Bulgaria's 'Astonishing' Snow StormEditorial |Author: Maria Guineva | January 12, 2012, Thursday // 10:32| views
A heavy snow storm hit Bulgaria last week, leaving villages and towns in the dark, cold and dry, blocked roads, traffic havoc, scores stranded in snow drifts, and a number of schools closed.
Some threaten civil unrest after being left in distress for a week. Top Bulgarian winter resorts, which count on January revenues as does the national economy, experienced power outages and lack of drinking water.
Regional Minister, Lilyana Pavlova, offered a novel explanation –the snow blockade on the main Hemus highway had been "astonishing" - a step ahead from the usual excuse that the snow was a "surprise." Several heads of highway bosses rolled.
Prime Minister, Boyko Borisov, called for arrests of drivers who fail to install winter tires, prompting heating arguments on the issue of truck tires. The truth of the matter is that most transport companies in Bulgaria save on cost by using second-hand tires.
Interior Minister, Tsvetan Tsvetanov, declared that snow removal contractors must be held accountable. He says firms take part in public tenders by declaring available equipment, and it turns out later that it cannot be used or was subleased to other companies, which bid in other tenders. If at least one senior official is aware of this practice, why were the winning bids awarded then?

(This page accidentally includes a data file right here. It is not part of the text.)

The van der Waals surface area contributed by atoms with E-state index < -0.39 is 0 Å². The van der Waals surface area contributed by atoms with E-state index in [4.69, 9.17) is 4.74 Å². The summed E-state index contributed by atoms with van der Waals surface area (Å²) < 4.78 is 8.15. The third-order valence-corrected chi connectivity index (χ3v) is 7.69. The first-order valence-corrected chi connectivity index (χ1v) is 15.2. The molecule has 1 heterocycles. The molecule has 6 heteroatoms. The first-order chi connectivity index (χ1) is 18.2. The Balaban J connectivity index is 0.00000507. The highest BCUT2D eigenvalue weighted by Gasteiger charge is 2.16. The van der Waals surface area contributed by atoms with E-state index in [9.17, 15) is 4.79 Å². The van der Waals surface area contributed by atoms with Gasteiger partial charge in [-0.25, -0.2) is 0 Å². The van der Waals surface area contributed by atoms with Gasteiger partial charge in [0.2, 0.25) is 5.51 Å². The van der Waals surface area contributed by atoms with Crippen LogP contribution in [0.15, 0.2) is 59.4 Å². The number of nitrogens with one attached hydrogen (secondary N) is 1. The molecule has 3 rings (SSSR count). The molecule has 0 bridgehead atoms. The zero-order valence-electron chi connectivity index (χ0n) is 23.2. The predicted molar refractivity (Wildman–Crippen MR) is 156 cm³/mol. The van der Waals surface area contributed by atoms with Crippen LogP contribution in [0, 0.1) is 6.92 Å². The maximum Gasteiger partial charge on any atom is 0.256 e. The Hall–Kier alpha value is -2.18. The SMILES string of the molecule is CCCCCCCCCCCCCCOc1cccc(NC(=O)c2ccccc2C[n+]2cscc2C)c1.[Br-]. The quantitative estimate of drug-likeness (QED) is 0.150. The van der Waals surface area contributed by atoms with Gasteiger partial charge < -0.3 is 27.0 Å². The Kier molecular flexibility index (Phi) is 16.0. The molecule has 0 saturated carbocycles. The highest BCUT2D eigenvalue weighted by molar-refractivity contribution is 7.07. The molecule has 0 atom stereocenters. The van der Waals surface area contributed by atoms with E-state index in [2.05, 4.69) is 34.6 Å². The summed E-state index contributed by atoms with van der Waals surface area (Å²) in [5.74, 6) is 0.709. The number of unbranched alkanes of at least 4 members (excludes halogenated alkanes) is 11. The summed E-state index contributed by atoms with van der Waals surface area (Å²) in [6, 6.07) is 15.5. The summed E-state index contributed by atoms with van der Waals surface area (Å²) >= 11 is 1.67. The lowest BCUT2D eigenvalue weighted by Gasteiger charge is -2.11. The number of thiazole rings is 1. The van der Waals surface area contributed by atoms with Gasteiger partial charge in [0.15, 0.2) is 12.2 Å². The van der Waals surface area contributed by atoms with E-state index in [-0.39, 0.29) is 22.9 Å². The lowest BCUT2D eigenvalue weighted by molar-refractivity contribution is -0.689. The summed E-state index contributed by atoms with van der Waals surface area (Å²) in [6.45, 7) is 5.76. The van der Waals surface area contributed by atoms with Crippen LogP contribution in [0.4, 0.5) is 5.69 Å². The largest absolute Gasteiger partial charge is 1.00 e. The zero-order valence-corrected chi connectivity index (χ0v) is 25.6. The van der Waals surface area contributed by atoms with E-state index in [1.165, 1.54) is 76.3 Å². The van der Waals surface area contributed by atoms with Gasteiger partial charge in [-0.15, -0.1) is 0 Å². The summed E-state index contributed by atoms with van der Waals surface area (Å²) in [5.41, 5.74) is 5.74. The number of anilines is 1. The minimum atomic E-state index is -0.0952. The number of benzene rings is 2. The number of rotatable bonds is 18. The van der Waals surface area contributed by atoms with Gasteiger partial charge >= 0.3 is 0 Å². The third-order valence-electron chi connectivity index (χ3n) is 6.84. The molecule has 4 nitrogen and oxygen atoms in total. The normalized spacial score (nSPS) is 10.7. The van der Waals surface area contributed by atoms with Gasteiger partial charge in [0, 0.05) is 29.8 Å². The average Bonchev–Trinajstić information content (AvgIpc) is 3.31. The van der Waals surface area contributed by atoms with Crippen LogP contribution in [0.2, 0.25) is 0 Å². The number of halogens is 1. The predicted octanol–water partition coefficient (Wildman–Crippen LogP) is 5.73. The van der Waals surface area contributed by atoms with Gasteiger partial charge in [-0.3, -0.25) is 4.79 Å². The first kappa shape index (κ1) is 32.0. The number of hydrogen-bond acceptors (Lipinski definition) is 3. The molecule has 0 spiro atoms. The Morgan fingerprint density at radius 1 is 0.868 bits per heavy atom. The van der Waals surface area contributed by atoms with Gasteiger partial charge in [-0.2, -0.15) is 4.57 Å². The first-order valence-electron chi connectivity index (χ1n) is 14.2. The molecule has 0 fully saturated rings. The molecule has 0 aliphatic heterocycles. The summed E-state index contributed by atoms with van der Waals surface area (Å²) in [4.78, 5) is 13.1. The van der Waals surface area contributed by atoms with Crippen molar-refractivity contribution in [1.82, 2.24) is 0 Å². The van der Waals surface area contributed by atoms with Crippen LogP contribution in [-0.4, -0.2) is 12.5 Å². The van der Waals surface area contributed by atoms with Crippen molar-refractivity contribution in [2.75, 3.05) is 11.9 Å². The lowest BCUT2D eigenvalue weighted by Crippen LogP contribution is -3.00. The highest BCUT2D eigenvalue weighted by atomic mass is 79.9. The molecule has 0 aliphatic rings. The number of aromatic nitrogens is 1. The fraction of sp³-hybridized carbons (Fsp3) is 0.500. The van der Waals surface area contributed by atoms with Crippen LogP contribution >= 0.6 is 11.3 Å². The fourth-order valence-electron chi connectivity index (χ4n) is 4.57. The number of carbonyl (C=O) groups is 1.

As a tradition – Bulgarian drivers fail to obey orders and directions of traffic police; as a tradition – Bulgarians complain about the treacherous roads, but very few clean their sidewalks.
The winter crisis headquarters convened Sunday when the forecast was for the snow to come Thursday into Friday. The power utilities explain that such combination of heavy snow and the mercury going up during the day, causing ice on power lines, had been unseen in years.
The bottom line is that it always snows in Bulgaria in January. And Bulgarians are always left with one recourse – snow eventually melts. The issue is simply a reflection of the overburdening combination of incompetence, neglect, and corruption.
22 000 calls were placed to the European-wide emergency 112 hotline in one day; most got the busy signal. Some of the lucky ones, who were able to get through, were told this: "Call tomorrow; we are too busy now..."
A total collapse on all levels of an apparently non-existing system.
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